Finding a Multivitamin, Why and How (May 5, 2015)
Vitamins are funny things. They are a class of nutrient, of course, a nutrient being a thing you get from food that is essential for your health. More specifically vitamins are micronutrients, meaning they are needed only in very small quantities. The body either cannot make them at all or it can't make them in sufficient quantities, and therefore they must be obtained from other sources. But that's it for the definition and beyond that, exactly what a vitamin is becomes a bit vague.
Proteins, carbohydrates, and fats are macronutrients, needed in large quantities, and they are grouped by their molecular structures in a fairly cut-and-dried fashion. But whether or not something is a vitamin is determined by its function, not by its structure, and that makes vitamins an entirely different ball game. Which tiny little things in food are essential for health and which are not is constantly subject to change and re-examination, and surely there are at least a few micro-substances essential to our health that we have not yet pinned down.
What we HAVE managed to pin down are 13 micronutrients that we KNOW we need to obtain from food in order to be healthy, whatever else might be out there that we finally realize we need, and we honor them with the classification "vitamin". At least the micronutrients that are of organic (or living) origin are vitamins. There are also 16 micronutrients of inorganic (or nonliving) origin which fall into the same category, which we call "minerals" because they mostly are essentially, well, rocks. Which brings us to multivitamins, which are a heroic attempt to cram the minimum necessary amount of each of these substances into one pill. Kind of a neat idea.
But although they may seem simple and boring, in reality multivitamins are a strange breed. There is a whole lot less science on the subject than you might think. For one thing, there’s no standard recipe for what should be in a multivitamin/multimineral, so every manufacturer has a different formulation. There’s no government agency that tests them, so if you just buy something randomly off the shelf you may not be getting what the label says it contains. On top of THAT, who needs a multivitamin – if anyone does – is still up in the air despite more than a little research. So even though the things have been around for quite some time, they are still a work in progress.
If you go by simple logic, yes, most people can use a multvitamin. The average daily consumption of fruits and vegetables (which is where vitamins and minerals mainly come from) is one serving of fruit and one-and-a-half of vegetables (one of those vegetables usually being some form of potato – not that there’s anything wrong with that) when the recommendation is ten to eleven servings total. Yes, you read that right. When you add in that most people are eating somewhere around 2000 calories per day, which historically is not really that much, and that about 500 of those calories are from sugar of various types, meaning their micronutrient content is zip, we’re looking at a pretty inadequate diet. So if you are one of these people, I feel safe in suggesting very strongly that you consider taking a multivitamin/mineral as cheap insurance.
Not that that really ensures ANYTHING except that it lessens your chances of being marginally deficient in a few essential nutrients. But that’s worth something in itself. Marginal deficiencies of micronutrients play a part in quite a few of the chronic health problems we’re afflicted with these days. Seems like that might be worth something.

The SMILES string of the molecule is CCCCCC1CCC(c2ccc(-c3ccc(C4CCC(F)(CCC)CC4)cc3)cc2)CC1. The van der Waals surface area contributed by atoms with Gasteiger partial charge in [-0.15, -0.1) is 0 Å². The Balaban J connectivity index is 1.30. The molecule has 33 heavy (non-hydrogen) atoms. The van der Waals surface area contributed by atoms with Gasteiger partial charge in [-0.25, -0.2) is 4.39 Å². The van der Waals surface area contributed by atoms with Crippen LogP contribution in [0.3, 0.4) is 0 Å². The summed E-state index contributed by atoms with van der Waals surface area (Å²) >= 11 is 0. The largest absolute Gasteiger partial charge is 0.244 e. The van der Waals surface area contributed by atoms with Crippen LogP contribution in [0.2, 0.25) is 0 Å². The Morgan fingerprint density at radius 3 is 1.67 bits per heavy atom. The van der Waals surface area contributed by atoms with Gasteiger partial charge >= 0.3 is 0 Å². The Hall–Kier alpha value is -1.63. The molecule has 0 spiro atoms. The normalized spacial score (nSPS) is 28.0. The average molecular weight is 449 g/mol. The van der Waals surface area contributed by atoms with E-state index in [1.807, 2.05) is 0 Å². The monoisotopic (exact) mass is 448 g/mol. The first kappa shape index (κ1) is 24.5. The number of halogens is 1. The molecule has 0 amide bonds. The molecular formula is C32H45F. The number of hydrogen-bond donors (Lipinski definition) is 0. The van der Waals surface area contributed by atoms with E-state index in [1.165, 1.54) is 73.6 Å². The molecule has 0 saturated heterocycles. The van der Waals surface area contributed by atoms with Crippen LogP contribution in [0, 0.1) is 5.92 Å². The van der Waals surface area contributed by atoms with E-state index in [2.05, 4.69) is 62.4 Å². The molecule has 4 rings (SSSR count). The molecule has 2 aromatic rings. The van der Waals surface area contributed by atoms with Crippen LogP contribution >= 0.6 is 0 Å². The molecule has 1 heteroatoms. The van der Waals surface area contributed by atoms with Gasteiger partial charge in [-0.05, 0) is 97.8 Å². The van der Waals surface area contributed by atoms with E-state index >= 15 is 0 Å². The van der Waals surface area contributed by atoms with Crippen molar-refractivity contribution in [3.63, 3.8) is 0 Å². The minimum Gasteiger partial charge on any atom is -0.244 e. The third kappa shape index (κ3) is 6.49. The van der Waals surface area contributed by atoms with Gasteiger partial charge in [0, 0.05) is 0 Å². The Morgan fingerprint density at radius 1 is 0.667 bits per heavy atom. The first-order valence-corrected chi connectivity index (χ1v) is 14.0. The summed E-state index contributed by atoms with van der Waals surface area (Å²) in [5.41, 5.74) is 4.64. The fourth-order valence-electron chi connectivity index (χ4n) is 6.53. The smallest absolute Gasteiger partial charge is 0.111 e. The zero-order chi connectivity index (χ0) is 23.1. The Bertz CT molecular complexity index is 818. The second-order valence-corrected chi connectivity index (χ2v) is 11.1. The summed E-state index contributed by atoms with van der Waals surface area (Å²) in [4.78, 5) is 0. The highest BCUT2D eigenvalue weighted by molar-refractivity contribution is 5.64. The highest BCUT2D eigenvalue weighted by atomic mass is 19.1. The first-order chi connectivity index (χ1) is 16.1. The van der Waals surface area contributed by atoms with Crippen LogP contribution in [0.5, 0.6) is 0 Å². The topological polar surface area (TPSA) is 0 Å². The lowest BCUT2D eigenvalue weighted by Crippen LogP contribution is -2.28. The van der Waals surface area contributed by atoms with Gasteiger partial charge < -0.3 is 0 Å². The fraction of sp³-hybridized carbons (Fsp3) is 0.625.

So you decide to take a multivitamin. What’s next? Well, you figure out two things. The first is how much you need of each of those essential micronutrients. And then you figure out who you should buy them from.
For part one, then, you basically want something that ponies up most of the minimum required amounts for those 29 essential micronutrients I referred to earlier. Just FYI, this table lists the daily values (sufficient for the average adult) for those essential vitamins and minerals and are what most multis provide. Any label on a multivitamin bottle should give you most of this information as well.
There are a few additional rules, which I am shamelessly plagiarizing here from WebMD:
Since no one is peering over vitamin manufacturers’ shoulders to see whether they are really following the rules, you should be safe if the USP symbol is on the label. If it's not there, you should try to find out if any third party has ever checked out that brand before you spend you money. Here is what the symbol looks like:
It looks kind of like Marvin the Martian from the Warner Brothers cartoons, so it should be easy to remember:
Finally, because I’m going to get as much out of my ConsumerLab subscription as I can, here are the two brands of multivitamin/mineral tablets they recommend. Over a third of the pills they tested didn’t meet the standards I listed above. They rated multis rate by quality, cost and how well the things actually break down in liquid, since apparently they’ve heard the urban legends about people with undigested pills piling up in their colons the same as I have.
So their top two recommendations (meeting all quality standards AND lowest cost) were the “21st Century Sentry Multivitamin & Multimineral Supplement” (said pills costing three cents per day) and “Kirkland Signature Daily Multi” which is the Costco brand (four cents per day). These were the cheapest high-quality multivitamin-and-mineral combinations. Hooray for ConsumerLab!
So there you have it. I hope this is of some use. Eat good and if you have the slightest doubt, pop a multi. We ain't we used to be, and neither is our food.
--dr. diane holmes
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